8th Sunday after Pentecost. Proper 10, Yr. C. July 14, 2013. (Text: Luke 10:25-37)
How many of you here would like to have eternal life? May we have a show of hands? Thank you. Usually more than half the people present will raise their hands when asked this question. Even so, even half the congregation raising hands means the question with which today’s gospel begins is still important, two thousand years later. And it’s even more relevant if we realize that “eternal life” isn’t something we must wait to enjoy in heaven. It’s available right now.
Our story opens with: “A lawyer stood up to test Jesus.” I’ll resist the temptation to tell a lawyer joke here. Anyway, the “lawyer” who questioned Jesus wasn’t that kind of lawyer. He was a scribe, an expert on the Law of Moses, and the favorite pastime of scribes was debating interpretations of the Law with other scribes. So when he asked Jesus, “What must I do to inherit eternal life,” he was doing something like that. But his question was totally new. There’s no evidence that Jewish scribes before he time of Christ ever discussed eternal life. This means our lawyer had been listening and thinking about what Jesus was saying. He was a “good guy,” not a “bad guy.” And his was no off-the-cuff question. Jesus turned it back to him: “Well, how do you understand the Law on this point?”
Then the man with the unique question gave an equally unique answer: “Love the Lord your God with all your heart, and soul, and strength, and mind; and your neighbor as yourself.” Jesus agreed. “Do this,” he said, “and you will live.” But then the lawyer asked, “Well, okay, but WHO is my neighbor?”Now the issue shifts from love of God and love of neighbor exclusively to love of neighbor. Why? Because Luke wants everyone to see the fundamental link between loving God and loving our neighbors as we love ourselves.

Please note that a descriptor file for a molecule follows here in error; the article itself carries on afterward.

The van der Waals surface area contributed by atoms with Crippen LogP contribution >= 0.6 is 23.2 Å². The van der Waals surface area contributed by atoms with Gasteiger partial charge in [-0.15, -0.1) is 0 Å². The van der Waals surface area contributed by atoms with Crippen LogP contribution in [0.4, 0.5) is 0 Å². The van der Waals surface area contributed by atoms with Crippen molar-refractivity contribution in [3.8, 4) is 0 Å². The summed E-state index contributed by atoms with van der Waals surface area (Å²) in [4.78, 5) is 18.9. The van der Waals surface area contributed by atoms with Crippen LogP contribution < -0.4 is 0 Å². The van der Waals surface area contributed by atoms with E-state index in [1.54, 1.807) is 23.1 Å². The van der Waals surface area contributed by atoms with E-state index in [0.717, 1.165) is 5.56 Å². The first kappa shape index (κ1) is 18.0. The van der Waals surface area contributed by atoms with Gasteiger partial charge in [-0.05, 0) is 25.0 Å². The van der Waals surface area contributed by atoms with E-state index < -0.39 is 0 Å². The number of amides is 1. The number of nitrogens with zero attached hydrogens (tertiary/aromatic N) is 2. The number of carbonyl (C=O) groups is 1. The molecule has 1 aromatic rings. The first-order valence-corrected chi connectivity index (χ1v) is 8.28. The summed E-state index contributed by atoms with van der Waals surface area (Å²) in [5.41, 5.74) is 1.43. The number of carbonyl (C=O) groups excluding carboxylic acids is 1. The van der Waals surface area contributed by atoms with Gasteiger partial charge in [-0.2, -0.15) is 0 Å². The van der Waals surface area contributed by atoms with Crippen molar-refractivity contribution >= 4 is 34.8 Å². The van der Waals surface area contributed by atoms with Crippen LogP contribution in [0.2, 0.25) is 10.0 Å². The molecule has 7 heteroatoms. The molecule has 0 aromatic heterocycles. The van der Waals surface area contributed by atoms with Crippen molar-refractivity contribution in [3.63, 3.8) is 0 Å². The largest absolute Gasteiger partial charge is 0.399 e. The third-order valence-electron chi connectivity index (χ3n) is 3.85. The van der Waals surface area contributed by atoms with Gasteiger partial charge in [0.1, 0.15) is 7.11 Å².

The scribe was asking Jesus to define the limits of love. “Where do I draw the line? Who belongs to my personal community of care? Who must I love because they’re my neighbors, and whose needs may I ignore because they’re NOT my neighbors?” The letter of the Law of Moses was unambiguous: “neighbors” meant Jewish neighbors, along with any gentile sojourners living among them.
To answer the lawyer’s question, Jesus told the Parable of the Good Samaritan. We can grasp the essence of the parable pretty quickly: my neighbor is not limited to those who live on my block, or belong to my church or to my ethnic group. My neighbor is anybody from anywhere who needs the help I’m able to provide.